Around the world, religious people of different faiths wear special clothing in accordance with scriptural commandments, or to represent a life of service. Observant Jews and Muslims cover their heads with skullcaps or hijabs. A Buddhist monk might wear a special robe, while a nun may wear a habit. A Christian might wear a cross around their neck as a reminder of their faith.
Members of the Church of Jesus Christ of Latter-day Saints, colloquially known as Mormons, have their own set of special clothing that reminds them of promises and covenants made with God. Officially called the "temple garment," the two-piece undergarment is often dismissively referred to as "Mormon underwear" or even "magic Mormon underwear" by people outside the faith.
For Latter-day Saints like Jim Harmer, an attorney and father of three from St. George, Utah, the temple garment isn't "magical" at all, but special and sacred.
"The garment is just a piece of cloth; we're under no illusions that the thread itself has some kind of special powers," says Harmer, who blogs at the website Purpose in Christ. "It's the promises and covenants that I make with Heavenly Father that have power, and the garment is a reminder of those things to me."
For most of its nearly 200-year history, the Church of Jesus Christ of Latter-day Saints kept the temple garment under wraps. But that changed in 2014, when the Church produced a video displaying the garment to a curious public and explaining its purpose.
In the old days, the temple garment was a one-piece, full-length number and identical for men and women. Today, temple garments are two separate pieces, a top and a bottom. Both tops and bottoms are white and come in a variety of materials (cotton, poly blend, thermal, nylon mesh) and styles (V-neck, crew neck, maternity, mid-calf, etc.).
For LDS men, temple garments aren't a significant departure from standard men's underwear, but that's not the case for women. The bottom portion of women's garments are quite long for standard women's underwear — the shortest garments end at mid-thigh. And then there's the top portion of the women's garment, which has a scooped neck and capped sleeves, making sleeveless shirts or tank tops impossible to wear with temple garments, which are not supposed to show.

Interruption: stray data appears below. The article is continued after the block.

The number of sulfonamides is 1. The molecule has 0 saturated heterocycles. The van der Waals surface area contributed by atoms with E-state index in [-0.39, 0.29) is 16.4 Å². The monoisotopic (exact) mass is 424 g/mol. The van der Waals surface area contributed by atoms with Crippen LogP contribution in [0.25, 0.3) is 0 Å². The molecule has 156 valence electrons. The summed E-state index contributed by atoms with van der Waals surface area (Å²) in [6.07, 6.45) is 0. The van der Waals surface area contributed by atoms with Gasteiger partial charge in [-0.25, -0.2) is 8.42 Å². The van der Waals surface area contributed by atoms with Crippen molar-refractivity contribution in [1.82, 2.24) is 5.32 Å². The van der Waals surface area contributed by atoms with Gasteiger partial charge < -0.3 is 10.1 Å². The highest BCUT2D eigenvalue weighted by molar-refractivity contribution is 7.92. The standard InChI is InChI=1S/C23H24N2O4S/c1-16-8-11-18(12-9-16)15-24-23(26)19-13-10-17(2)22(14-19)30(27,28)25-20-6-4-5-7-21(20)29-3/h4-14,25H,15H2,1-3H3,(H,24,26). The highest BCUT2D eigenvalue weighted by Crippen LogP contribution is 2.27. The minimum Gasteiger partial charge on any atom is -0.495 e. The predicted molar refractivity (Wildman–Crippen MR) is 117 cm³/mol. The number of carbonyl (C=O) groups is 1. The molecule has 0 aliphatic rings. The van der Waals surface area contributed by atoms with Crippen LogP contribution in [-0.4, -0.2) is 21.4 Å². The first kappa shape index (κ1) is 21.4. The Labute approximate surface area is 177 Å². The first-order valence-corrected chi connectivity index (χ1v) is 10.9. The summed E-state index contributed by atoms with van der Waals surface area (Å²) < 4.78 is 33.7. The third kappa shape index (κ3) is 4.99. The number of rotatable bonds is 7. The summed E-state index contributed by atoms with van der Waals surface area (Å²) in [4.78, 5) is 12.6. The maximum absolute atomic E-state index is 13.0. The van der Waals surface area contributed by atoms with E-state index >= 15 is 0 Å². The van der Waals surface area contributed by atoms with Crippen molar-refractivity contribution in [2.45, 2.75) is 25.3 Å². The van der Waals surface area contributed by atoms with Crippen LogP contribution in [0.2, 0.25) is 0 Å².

Modesty is an important principle for Latter-day Saints, and while the purpose of garments isn't to enforce a "dress code," the length of temple garments means that both men and women wearing garments steer clear of short shorts, backless dresses, tank tops or other revealing fashion choices. Harmer admits that LDS women have it harder.
"For guys, we're kind of cheating," says Harmer. "Men have it much easier by today's standards [of fashion]."
Do All Mormons Wear Temple Garments?
Wearing temple garments is only required for Church members who have been "endowed" (i.e., made eternal covenants with God) in a Latter-day Saint temple. There are 168 temples worldwide, with dozens more under construction. These large and ornate buildings are different from the smaller and plainer LDS chapels where Mormons worship on Sundays. Temples are reserved for sacred ceremonies like marriages.
To enter a temple, members need a "temple recommend" from their bishop confirming that they are living in accordance with the Church's teachings, including its well-known prohibitions against drinking and smoking, and the requirement to donate 10 percent of all income as tithing. Members are given a temple recommend after an interview with their local bishop (a lay, unpaid position).